43FUNCTIONS IN ANIMALSAdipose tissues - `fat depots' = storage forms of carbon and energyII. Transport - chylomicrons - = lipoprotein – fatty acids are transported through lymphatic system and blood tissue adipose tissues and other organsIII. `Physical protection' - e.g. temperature.
55Base Hydrolysis = SAPONIFICATION (i.) Base Hydrolysis Fatty acid + Glycerol or Salts of fatty acid + Glycerolinside cells – by enzymes (lipase) – very specific for ester bonds – products are glycerol + fatty acidsNon-enzymatic- with alkali (base) salts of fatty acid + Glycerolsalts of fatty acids = soapBase Hydrolysis = SAPONIFICATION
56SAPONIFICATIONThe reaction of triacylglycerol with base (alkali) - e.g.. NaOH, KOHTriacylglycerol – presence of strong ester bondEster bond can be hydrolyzed by base salts of fatty acid + glycerolSalts = soap – react as a soap/detergent
60Detergent? =`surface active agents' – lower surface tension of surface of water H2O = `poor cleansing agent - Y? Because the molecule is very polar and tend to stick to each other – therefore cannot enter non-polar areas like grease, oil, dirt
61HOW DOES A DETERGENT WORK ?? Hydrophobic tails enters grease layersii. Hydrophilic heads come into contact with aqueous layer separate grease layer from the surfaceSmall grease globules form- `pincushion‘These globules have similar charges - therefore cannot go near each other – can wash
65Best detergent strong hydrophilic and hydrophobic tail Ordinary soap = mixture of potassium salts of fatty acids from saponification - not a very good detergent ? e.g. Sodium palmitateThe negative ions in soap forms precipitate with metals in hard water (?) use syndets = soluble in watere.g.. SDS = Sodium dodecil sulfate
684. RANCIDITYExpose triacylglycerol to warm and moist air rancid (tengik)2 reactions take placeEster hydrolysisOxidation of the double bondsHydrolysis - water (inside the lipid) + enzyme (bacteria in the air)Oxidation-by O2 on the side chain of triacylglycerol short chain fatty acids – rancid (tengik)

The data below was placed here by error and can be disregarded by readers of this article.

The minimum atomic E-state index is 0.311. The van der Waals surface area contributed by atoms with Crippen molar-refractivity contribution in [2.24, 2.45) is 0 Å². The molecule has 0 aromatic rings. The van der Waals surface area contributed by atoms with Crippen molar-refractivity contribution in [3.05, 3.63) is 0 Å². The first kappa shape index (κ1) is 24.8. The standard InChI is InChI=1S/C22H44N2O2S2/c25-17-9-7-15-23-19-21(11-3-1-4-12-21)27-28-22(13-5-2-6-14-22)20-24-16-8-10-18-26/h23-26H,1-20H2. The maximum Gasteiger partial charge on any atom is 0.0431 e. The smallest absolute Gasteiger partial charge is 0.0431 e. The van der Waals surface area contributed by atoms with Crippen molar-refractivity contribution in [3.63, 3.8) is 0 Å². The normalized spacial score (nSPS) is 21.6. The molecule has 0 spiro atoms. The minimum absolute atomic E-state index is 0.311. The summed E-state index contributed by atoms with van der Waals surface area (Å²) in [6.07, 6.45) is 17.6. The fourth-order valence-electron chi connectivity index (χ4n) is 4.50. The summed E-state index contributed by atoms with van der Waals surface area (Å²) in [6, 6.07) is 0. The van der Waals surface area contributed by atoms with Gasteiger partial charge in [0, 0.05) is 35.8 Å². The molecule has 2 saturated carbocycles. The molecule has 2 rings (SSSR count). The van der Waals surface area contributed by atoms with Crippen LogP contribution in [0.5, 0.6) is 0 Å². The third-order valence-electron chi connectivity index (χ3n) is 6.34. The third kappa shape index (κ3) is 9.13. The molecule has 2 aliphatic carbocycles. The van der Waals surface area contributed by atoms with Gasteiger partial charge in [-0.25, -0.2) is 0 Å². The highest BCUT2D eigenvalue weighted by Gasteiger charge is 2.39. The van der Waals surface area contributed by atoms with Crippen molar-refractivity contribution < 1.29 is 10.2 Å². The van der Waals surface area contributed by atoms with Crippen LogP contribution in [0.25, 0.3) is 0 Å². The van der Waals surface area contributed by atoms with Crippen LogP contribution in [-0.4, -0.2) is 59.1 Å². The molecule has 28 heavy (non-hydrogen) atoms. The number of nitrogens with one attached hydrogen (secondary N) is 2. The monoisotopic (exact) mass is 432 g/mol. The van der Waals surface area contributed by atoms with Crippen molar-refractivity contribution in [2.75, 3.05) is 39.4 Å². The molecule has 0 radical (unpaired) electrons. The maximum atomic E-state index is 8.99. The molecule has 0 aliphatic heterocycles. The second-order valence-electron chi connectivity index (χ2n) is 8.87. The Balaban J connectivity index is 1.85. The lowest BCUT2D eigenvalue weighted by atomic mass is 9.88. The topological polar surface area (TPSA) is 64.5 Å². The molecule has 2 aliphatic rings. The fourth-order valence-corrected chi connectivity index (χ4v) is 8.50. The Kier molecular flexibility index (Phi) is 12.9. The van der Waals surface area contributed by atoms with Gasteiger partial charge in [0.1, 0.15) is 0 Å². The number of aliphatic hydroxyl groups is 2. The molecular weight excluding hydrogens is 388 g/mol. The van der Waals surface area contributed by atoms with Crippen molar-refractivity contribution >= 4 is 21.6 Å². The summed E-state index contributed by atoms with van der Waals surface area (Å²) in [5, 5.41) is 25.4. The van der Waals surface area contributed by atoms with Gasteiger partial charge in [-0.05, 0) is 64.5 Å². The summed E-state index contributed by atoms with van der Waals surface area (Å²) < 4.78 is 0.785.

74Phosphoglycerides can be further esterified to form other lipids Phosphatidylcholine ( choline ester)Phosphatidylethanolamine (ethanolamine)Phosphatidylserine (serine) All are important components of membranes
80SPHINGOLIPID No glycerol – replaced with amine alcohol = Sphingosine Number of carbon atoms –variesThe simplest = ceramides = Fatty acid + sphingosine through amino group via amide bondSphingomyelin – an example of sphingolipid - 1o alcohol esterified to phosphate amino alcohol (= choline)Found in nerve membranes and brain
81SPHINGOLIPID CHCH(CH2)12CH3 H2C OH CHOH H2COH CH NH2 CH2OH What is the main structure for sphingolipid?SphingosineDraw the structure of sphingosineDraw the structure of glycerol and compare between the twoCHCH(CH2)12CH3CHOHCH NH2CH2OHH2C OHH2COHSphingosineGlycerol
82SPHINGOLIPID No glycerol – replaced with amine alcohol = Sphingosine Number of carbon atoms –variesThe simplest = ceramides = Fatty acid + sphingosine through amino group via amide bondSphingomyelin – an example of sphingolipid - 1o alcohol esterified to phosphate amino alcohol (= choline)Found in nerve membranes and brain
85GLYCOLIPID When a carbohydrate is attached to OH- via glycosidic bond Seb. induk = ceramide (sphingolipid) + CHOCerebroside - CHO = glucose @ galactose glucocerebrosideGANGLIOSIDE – ALSO contains oligosaccharide + sialic acid